I’ve tried to find out more about the centre on the internet but couldn’t track down a website for them. However I did come across an interesting account of another tourist’s visit there, with some examples of the photos he’d seen: Digital Grin Photography Forum
The mesmerizing tomb of Ismael Samani is an architectural bolt from the blue. The oldest, best preserved and most breathtakingly original building in Bukhara, it is without doubt one of the architectural highlights of any visit to Uzbekistan.
The almost perfect brick cube was built at the beginning of the 9th century and belongs to the great cultural resurgence of the Samanid dynasty (875-999). The tomb derives its name form the founder of the dynasty, Ismael, and contains not only his tomb but also that of his father Ahmed, his nephew Nasr and others of Samanid line.
The mausoleum draws elements from the early Sogdian times architecture (such as the heavy corner buttresses) and Sassanid fire worship (witness the circular brick suns and canopy shape of sacred Zoroastrian temples). Combining these with the recent arithmetic and geometrical advances made by Arab mathematicians and the latest squinch technology, to forge an artistic style, the monumental mazar, would serve as an architectural formula for centuries to come.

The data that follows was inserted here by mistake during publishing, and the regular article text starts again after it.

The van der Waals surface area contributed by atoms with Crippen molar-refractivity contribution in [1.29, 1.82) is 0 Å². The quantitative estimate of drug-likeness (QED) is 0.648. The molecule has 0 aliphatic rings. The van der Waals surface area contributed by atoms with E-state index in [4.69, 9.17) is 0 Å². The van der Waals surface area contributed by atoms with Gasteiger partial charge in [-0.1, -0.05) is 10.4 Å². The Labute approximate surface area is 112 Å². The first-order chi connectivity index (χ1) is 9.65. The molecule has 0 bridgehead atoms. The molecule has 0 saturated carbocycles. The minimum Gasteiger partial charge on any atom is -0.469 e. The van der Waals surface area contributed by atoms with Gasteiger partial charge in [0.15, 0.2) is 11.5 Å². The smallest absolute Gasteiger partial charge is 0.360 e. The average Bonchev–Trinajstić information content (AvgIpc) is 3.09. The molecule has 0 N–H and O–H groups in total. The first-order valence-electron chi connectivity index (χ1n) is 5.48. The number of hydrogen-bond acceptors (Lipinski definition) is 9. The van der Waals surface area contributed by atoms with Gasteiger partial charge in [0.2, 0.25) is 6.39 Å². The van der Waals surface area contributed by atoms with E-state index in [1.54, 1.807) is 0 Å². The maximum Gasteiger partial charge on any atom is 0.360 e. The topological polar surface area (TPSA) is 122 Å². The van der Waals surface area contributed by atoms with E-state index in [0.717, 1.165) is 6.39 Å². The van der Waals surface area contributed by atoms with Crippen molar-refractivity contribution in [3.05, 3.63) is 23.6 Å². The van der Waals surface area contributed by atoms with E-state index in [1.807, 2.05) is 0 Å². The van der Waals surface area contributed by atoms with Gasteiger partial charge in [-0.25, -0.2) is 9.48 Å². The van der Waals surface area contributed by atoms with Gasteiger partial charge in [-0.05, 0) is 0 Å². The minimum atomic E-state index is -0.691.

The construction is of a 11m cube with identical facades, all of which slope slightly inward and upon which sits a hemispherical cupola ringed with 4 domelets. Four internal arches supported by corner pillars from the squintch upon which rests the eigth and the 160sided transition to the drum. This chortak (aka 4 arch) system was revolutionary for the time and came to dominate countless subsequent memorial tombs in Transoxiana.
From the outside the zone of transition is masked by a gallery of 10 windows which provide light and ventilation for the cool inner tombs. The mausoleum is also rich in symbolism. Its cube not only refers back to the sacred kaaba stone at Mecca, but furthermore symbolizes the earth and complements its dome, symbol of the heavens, to create a metaphor of the universe.
Named for the herb and spice bazaar that stood here in ancient times, the Maghok-i-Attari mosque is regarded as the oldest standing mosque in all Central Asia. With its twin domes looking for all the world like a pair of dopi (the skull cap worn by Uzbek men), the worn stones of the mosque and its low,squat shape speak of a much older architecture than many of the city's more flamboyant buildings. Russian archaeologists working here in the 1930s found traces of much older temples below the first mosque to be built on the site - a 5th century Zoroastrian fire temple and an even earlier Buddhist one stood here before the coming of Islam.